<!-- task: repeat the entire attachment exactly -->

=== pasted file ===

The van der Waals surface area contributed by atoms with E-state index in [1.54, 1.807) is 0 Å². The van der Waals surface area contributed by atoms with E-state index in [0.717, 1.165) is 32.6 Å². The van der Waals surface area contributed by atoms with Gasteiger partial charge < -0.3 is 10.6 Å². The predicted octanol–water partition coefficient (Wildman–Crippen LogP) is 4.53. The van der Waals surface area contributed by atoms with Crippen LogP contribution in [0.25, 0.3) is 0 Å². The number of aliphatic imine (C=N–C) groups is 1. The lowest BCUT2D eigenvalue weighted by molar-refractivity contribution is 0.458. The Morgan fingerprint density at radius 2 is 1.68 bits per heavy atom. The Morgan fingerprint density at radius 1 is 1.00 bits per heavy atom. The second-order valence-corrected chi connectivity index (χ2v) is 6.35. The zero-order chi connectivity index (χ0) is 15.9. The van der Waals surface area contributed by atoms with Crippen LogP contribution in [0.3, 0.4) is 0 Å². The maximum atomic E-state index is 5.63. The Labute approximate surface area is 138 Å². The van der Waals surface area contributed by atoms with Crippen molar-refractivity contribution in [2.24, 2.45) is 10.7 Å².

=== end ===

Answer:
The van der Waals surface area contributed by atoms with E-state index in [1.54, 1.807) is 0 Å². The van der Waals surface area contributed by atoms with E-state index in [0.717, 1.165) is 32.6 Å². The van der Waals surface area contributed by atoms with Gasteiger partial charge < -0.3 is 10.6 Å². The predicted octanol–water partition coefficient (Wildman–Crippen LogP) is 4.53. The van der Waals surface area contributed by atoms with Crippen LogP contribution in [0.25, 0.3) is 0 Å². The number of aliphatic imine (C=N–C) groups is 1. The lowest BCUT2D eigenvalue weighted by molar-refractivity contribution is 0.458. The Morgan fingerprint density at radius 2 is 1.68 bits per heavy atom. The Morgan fingerprint density at radius 1 is 1.00 bits per heavy atom. The second-order valence-corrected chi connectivity index (χ2v) is 6.35. The zero-order chi connectivity index (χ0) is 15.9. The van der Waals surface area contributed by atoms with Crippen LogP contribution in [0.3, 0.4) is 0 Å². The maximum atomic E-state index is 5.63. The Labute approximate surface area is 138 Å². The van der Waals surface area contributed by atoms with Crippen molar-refractivity contribution in [2.24, 2.45) is 10.7 Å².